In England and Wales in 2017 the proportion of people on remand was 11.2% of the total prison population (a decline of over one-third since 2002 from 18.4%) – this is a main indicator to monitor progress towards the UN Sustainable Development Goals.
The proportion of women held on remand in custody is higher than that for men; 14.3% compared to 11.1% in 2017.
In 2017, 8.8% of the children and young people (aged 10 to 17 years) on remand were held in custody.
In 2016, England and Wales had one of the lowest proportions of people on remand in the EU (9.2%).
“Today’s analysis provides insight into ‘the proportion of people on remand in custody’ in England and Wales and it looks at the differences between sex, ethnicity, children and young people.
"These data help to show how England and Wales is performing in regards to the UN’s Sustainable Development Goals target of promoting the rule of law, ensuring equal access to justice for all and helps to identify vulnerable groups and those at risk of being left behind.”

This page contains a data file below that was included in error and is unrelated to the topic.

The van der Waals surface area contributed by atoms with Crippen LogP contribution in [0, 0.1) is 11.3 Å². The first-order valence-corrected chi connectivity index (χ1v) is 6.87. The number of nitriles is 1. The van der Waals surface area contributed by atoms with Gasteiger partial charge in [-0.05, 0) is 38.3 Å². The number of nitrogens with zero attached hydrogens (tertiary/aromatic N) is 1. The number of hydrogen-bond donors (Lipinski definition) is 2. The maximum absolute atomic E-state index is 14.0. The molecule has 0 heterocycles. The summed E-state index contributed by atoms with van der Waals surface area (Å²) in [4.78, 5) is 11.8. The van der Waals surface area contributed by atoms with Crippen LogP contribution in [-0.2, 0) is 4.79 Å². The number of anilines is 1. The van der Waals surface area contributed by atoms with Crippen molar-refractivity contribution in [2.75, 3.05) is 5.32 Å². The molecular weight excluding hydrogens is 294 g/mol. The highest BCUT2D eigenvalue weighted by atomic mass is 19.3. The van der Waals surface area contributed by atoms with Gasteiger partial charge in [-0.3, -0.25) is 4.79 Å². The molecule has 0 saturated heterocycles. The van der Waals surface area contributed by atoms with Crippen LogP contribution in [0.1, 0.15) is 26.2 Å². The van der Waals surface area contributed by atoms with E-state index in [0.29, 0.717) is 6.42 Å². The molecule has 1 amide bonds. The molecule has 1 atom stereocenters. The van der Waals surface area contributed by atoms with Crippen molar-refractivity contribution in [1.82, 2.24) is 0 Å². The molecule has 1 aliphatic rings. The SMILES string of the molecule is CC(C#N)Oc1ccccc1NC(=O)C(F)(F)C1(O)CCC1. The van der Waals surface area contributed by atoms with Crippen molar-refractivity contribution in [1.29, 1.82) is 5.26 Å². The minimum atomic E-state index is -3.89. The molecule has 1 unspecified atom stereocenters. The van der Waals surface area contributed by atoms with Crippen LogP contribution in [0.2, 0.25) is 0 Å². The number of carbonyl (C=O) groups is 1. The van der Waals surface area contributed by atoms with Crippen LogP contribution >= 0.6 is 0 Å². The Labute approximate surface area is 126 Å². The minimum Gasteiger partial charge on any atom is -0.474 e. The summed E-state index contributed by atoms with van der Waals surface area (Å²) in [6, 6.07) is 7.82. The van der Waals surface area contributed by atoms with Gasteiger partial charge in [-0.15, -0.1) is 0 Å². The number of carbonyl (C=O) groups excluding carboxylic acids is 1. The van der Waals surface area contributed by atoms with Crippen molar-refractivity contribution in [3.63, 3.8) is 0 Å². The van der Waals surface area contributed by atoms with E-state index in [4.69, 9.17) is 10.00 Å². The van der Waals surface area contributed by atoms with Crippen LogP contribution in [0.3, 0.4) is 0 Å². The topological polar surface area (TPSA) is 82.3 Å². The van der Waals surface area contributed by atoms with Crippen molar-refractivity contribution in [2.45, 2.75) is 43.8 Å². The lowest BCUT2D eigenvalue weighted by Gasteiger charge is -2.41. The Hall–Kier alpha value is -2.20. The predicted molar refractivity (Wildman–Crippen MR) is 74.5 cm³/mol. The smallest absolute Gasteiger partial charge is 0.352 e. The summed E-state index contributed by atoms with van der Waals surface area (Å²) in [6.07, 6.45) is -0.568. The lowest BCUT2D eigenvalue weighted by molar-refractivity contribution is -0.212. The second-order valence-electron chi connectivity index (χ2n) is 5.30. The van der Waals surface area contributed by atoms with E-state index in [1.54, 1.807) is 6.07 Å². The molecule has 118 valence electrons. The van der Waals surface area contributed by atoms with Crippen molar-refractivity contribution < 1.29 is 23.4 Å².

Glenn Everett, Head of Sustainability and Inequality, Office for National StatisticsNôl i'r tabl cynnwys
There is a commitment under Sustainable Development Goal (SDG) 16 to “promote the rule of law at the national and international levels and to ensure equal access to justice for all”. One of the global indicators that contributes to monitoring this target is the reporting of “unsentenced detainees” – from a UK perspective, this means “people on remand in custody” (see Section 11 “Things you need to know”).
To measure the proportion of people on remand in custody, data from the Ministry of Justice (MoJ) is used. This includes Crown Court and Youth Justice data but it is only for England and Wales (see Section 11 “Things you need to know”). Scotland and Northern Ireland are not governed by the UK Government’s Bail Act 1976 – data in these countries are collected slightly differently1.
The overall trend of people on remand in custody in England and Wales will be shown, and the differences between men and women will be explored, as the implications of being on remand in custody can be different for men and women.